Britain’s mortgage prices continued to rise on Monday as Kwasi Kwarteng, Chancellor of Exchequer, prepares to address restless Tory politicians to win back trust in his economy handling.
- The average five-year fixed-rate mortgage has shot up to 6.19%
- Following a controversial budget, the Chancellor reached out and met with MPs
According to Moneyfacts Group Plc, the average fixed-rate mortgage for a home on a five-year basis rose to 6.19%. This is the highest level since November 2009, and up from 5.48% one week ago. After surpassing the 6% threshold last week, the average fixed-rate two-year deal rose to 6.31%. This is the highest level since November 2009.
Bloomberg News reports that Kwarteng will meet backbench MPs at Wednesday’s meeting of the Conservative Party’s influential 1922 Committee. On Tuesday, lawmakers will return to Parliament for the first time since Kwarteng’s controversial fiscal statement of Sept. 23. This triggered a market rout that led to a violent Tory conference.
As they adjust to rising costs, banks have taken more than 40% off the market for mortgage products. Last week, the chancellor met with bosses of UK banks to discuss issues arising from his mini-budget.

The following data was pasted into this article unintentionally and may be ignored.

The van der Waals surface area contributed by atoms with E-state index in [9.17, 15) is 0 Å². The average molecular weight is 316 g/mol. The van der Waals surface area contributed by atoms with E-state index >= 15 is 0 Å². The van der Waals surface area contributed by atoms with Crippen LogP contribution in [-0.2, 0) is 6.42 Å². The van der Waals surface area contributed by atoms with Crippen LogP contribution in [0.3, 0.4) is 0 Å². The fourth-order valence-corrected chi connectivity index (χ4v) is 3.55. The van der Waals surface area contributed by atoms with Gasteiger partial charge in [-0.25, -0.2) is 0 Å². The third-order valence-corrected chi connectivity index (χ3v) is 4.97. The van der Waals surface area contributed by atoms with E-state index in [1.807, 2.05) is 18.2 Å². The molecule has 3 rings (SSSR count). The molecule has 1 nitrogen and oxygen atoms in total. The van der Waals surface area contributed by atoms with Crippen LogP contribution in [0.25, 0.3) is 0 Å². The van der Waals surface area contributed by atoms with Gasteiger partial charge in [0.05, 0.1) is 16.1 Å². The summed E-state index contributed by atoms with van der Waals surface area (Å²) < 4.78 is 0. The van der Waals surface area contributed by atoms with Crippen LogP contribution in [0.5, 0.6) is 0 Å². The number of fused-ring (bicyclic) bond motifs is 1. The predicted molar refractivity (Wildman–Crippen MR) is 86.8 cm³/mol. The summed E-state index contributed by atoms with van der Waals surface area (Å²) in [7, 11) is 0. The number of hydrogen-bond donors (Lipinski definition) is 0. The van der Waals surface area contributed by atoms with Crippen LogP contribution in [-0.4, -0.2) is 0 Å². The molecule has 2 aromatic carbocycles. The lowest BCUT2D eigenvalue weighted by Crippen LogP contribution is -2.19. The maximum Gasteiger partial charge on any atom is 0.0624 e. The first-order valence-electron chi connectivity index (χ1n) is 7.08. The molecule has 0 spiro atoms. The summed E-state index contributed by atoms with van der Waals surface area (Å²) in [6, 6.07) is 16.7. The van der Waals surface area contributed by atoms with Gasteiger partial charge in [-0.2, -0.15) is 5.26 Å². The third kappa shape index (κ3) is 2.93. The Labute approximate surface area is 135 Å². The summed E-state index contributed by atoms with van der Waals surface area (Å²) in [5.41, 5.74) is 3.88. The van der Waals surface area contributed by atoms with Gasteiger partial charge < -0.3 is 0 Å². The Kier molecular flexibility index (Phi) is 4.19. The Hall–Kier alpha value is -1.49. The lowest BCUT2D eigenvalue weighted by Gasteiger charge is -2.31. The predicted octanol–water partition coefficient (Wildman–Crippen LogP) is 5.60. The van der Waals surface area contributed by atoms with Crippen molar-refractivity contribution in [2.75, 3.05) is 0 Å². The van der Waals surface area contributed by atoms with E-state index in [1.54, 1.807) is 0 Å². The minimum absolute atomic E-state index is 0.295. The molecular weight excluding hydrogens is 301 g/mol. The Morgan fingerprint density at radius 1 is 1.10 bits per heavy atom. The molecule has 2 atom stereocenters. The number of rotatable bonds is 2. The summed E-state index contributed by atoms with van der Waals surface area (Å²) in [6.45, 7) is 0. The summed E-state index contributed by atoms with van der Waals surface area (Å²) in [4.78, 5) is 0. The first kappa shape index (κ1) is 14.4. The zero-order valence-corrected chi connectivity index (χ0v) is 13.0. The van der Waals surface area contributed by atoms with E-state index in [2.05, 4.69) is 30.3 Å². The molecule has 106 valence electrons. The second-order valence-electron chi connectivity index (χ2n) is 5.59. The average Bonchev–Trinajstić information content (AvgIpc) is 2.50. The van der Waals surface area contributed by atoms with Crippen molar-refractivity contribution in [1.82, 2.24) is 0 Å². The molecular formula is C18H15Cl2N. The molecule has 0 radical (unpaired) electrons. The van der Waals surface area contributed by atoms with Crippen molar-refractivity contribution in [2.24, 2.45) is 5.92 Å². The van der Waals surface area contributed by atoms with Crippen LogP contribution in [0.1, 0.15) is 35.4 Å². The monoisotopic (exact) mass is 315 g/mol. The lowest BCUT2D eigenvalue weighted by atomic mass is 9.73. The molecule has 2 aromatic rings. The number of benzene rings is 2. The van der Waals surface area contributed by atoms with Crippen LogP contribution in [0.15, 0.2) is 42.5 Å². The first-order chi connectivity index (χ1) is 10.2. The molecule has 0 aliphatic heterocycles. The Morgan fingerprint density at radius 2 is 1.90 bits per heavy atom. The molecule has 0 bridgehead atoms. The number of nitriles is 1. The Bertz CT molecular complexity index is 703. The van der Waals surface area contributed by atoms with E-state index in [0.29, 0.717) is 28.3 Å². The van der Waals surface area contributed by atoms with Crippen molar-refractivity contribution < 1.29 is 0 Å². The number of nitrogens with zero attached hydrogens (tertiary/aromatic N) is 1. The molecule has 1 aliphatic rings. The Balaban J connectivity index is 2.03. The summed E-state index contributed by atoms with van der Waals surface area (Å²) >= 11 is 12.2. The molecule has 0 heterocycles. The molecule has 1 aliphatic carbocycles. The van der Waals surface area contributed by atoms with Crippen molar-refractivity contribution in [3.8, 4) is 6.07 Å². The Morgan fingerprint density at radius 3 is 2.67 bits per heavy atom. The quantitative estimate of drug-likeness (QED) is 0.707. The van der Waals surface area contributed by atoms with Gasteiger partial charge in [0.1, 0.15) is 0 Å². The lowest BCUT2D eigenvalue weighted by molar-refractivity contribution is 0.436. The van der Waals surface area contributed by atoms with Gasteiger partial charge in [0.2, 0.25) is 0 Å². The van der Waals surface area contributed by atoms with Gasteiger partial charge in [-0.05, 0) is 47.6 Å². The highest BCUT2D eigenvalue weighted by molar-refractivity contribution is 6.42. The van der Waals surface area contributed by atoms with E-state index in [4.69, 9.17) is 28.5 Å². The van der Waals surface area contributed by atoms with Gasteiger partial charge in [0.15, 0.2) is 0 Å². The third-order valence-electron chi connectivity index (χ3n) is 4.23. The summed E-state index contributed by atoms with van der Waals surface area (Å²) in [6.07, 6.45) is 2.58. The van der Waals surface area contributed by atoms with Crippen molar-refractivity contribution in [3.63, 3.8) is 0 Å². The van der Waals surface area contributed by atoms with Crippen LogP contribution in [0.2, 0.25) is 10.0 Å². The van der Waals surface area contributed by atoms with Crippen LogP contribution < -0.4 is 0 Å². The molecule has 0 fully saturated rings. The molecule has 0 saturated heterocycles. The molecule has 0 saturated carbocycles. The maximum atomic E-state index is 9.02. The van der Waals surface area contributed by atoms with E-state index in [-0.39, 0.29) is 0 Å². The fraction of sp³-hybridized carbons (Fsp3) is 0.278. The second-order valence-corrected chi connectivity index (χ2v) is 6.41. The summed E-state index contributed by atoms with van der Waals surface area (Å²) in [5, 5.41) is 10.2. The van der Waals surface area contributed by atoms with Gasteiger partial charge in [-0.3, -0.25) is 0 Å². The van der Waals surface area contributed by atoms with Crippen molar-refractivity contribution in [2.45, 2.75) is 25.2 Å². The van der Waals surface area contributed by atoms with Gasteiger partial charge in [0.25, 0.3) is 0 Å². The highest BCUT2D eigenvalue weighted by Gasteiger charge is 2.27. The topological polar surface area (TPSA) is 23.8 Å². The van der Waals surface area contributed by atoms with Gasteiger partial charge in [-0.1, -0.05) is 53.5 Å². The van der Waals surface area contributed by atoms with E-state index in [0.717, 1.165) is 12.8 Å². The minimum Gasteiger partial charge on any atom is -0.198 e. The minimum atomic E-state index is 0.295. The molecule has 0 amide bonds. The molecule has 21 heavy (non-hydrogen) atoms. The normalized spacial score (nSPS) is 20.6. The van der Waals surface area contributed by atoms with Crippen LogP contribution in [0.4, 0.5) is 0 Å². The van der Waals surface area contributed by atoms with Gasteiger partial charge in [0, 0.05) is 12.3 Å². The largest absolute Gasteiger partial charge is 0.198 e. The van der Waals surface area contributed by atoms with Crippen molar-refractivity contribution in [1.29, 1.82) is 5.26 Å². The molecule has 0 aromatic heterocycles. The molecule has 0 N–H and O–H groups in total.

The executives from major mortgage companies, including Lloyds Banking Group Plc, and NatWest Group Plc discussed the stress faced by customers with buy-to-let and interest-only loans and suggested ways to alleviate it.
According to Resolution Foundation, rising mortgage costs won’t affect as many voters in the future. This is a positive for the government. Due to falling home ownership among the younger, only 28% of UK households now have a mortgage. This is compared to 43% in the nineties.
Only one-third of Tory voters have a mortgage. The Resolution Foundation published Oct. 7 due to a larger and more wealthy pool of supporters who own their homes outright. The think tank said that the politics and economics behind rising interest rates will play a key role in the coming years.
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